Electron spins in solid-state systems offer the promise of spin-based information processing devices. Single-walled carbon nanotubes (SWCNTs), an all-carbon one-dimensional material whose spin-free environment and weak spin-orbit coupling promise long spin coherence times, offer a diverse degree of freedom for extended range of functionality not available to bulk systems. A key requirement limiting spin qubit implementation in SWCNTs is disciplined confinement of isolated spins. Here, we report the creation of highly confined electron spins in SWCNTs via a bottom-up approach. The record long coherence time of 8.2 µs and spin-lattice relaxation time of 13 ms of these electronic spin qubits allow demonstration of quantum control operation manifested as Rabi oscillation. Investigation of the decoherence mechanism reveals an intrinsic coherence time of tens of milliseconds. These findings evident that combining molecular approaches with inorganic crystalline systems provides a powerful route for reproducible and scalable quantum materials suitable for qubit applications.

     
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  6. Abstract

    Using high‐resolution transmission electron microscopy and electron energy‐loss spectroscopy, we show that beryllium oxide crystallizes in the planar hexagonal structure in a graphene liquid cell by a wet‐chemistry approach. These liquid cells can feature van‐der‐Waals pressures up to 1 GPa, producing a miniaturized high‐pressure container for the crystallization in solution. The thickness of as‐received crystals is beyond the thermodynamic ultra‐thin limit above which the wurtzite phase is energetically more favorable according to the theoretical prediction. The crystallization of the planar phase is ascribed to the near‐free‐standing condition afforded by the graphene surface. Our calculations show that the energy barrier of the phase transition is responsible for the observed thickness beyond the previously predicted limit. These findings open a new door for exploring aqueous‐solution approaches of more metal‐oxide semiconductors with exotic phase structures and properties in graphene‐encapsulated confined cells.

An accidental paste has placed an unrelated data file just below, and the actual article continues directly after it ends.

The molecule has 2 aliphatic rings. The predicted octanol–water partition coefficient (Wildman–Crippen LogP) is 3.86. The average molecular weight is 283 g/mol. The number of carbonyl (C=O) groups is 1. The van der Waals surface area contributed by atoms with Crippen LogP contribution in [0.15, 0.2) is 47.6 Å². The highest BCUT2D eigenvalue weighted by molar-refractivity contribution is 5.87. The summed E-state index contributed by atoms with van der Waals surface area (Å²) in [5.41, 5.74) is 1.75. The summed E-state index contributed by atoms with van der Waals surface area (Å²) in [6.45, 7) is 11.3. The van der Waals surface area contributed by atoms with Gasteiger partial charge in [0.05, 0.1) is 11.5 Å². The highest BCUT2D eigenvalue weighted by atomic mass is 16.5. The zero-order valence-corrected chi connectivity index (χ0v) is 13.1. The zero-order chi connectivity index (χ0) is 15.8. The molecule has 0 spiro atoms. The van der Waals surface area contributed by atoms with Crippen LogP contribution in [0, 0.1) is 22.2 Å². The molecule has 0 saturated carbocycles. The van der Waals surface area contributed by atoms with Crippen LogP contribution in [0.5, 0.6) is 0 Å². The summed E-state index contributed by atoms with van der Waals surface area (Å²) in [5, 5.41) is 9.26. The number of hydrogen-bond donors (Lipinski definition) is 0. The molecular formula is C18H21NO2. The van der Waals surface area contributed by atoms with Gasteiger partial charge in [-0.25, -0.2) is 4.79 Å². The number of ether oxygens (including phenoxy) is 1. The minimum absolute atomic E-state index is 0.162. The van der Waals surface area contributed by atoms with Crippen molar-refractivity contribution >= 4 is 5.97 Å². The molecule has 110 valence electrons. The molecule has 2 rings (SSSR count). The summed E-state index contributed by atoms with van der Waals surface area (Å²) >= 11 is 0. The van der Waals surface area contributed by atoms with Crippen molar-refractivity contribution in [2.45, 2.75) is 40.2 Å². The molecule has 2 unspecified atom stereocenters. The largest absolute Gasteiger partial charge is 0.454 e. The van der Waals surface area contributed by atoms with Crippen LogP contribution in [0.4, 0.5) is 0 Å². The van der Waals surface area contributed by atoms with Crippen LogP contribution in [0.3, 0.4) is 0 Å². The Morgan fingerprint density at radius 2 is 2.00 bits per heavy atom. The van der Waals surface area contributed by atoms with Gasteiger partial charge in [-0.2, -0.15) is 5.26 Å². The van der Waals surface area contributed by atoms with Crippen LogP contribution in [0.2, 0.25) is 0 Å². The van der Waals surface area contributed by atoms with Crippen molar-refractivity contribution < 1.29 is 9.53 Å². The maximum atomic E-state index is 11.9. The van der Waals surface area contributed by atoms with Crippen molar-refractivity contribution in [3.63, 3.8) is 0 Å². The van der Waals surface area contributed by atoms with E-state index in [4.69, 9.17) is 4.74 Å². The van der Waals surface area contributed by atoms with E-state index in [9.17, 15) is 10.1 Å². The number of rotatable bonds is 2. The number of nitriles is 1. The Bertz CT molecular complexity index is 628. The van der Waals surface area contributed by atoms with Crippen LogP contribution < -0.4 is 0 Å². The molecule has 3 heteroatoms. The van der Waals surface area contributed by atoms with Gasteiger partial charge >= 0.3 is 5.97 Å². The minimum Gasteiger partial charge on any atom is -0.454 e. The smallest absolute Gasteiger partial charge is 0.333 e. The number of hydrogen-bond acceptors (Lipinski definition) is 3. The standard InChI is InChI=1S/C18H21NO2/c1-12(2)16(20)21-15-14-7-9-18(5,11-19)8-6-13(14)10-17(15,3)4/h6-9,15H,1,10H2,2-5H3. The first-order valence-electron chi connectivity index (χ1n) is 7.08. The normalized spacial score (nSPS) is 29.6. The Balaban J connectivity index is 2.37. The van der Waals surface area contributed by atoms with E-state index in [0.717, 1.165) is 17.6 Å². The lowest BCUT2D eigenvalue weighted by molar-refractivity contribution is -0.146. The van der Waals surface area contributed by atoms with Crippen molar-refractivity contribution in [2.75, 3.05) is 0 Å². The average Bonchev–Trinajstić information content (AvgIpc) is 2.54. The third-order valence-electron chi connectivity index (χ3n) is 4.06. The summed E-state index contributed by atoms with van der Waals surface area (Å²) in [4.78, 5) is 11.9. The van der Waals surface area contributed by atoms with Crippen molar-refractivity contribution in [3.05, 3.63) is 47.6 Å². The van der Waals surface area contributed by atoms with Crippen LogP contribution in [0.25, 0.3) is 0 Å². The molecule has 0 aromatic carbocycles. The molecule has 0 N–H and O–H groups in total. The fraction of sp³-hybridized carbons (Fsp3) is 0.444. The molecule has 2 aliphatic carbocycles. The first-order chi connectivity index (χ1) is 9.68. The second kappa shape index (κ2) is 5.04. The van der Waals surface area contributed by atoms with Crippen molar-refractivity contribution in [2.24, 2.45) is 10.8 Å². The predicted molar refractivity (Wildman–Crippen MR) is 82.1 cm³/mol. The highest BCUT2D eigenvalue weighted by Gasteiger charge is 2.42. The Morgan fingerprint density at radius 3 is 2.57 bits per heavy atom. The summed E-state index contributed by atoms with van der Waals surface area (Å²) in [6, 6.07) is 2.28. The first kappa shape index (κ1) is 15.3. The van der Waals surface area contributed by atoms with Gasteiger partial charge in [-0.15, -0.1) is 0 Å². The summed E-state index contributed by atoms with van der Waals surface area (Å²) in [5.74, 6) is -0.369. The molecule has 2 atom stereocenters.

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  7. Abstract

    Using high‐resolution transmission electron microscopy and electron energy‐loss spectroscopy, we show that beryllium oxide crystallizes in the planar hexagonal structure in a graphene liquid cell by a wet‐chemistry approach. These liquid cells can feature van‐der‐Waals pressures up to 1 GPa, producing a miniaturized high‐pressure container for the crystallization in solution. The thickness of as‐received crystals is beyond the thermodynamic ultra‐thin limit above which the wurtzite phase is energetically more favorable according to the theoretical prediction. The crystallization of the planar phase is ascribed to the near‐free‐standing condition afforded by the graphene surface. Our calculations show that the energy barrier of the phase transition is responsible for the observed thickness beyond the previously predicted limit. These findings open a new door for exploring aqueous‐solution approaches of more metal‐oxide semiconductors with exotic phase structures and properties in graphene‐encapsulated confined cells.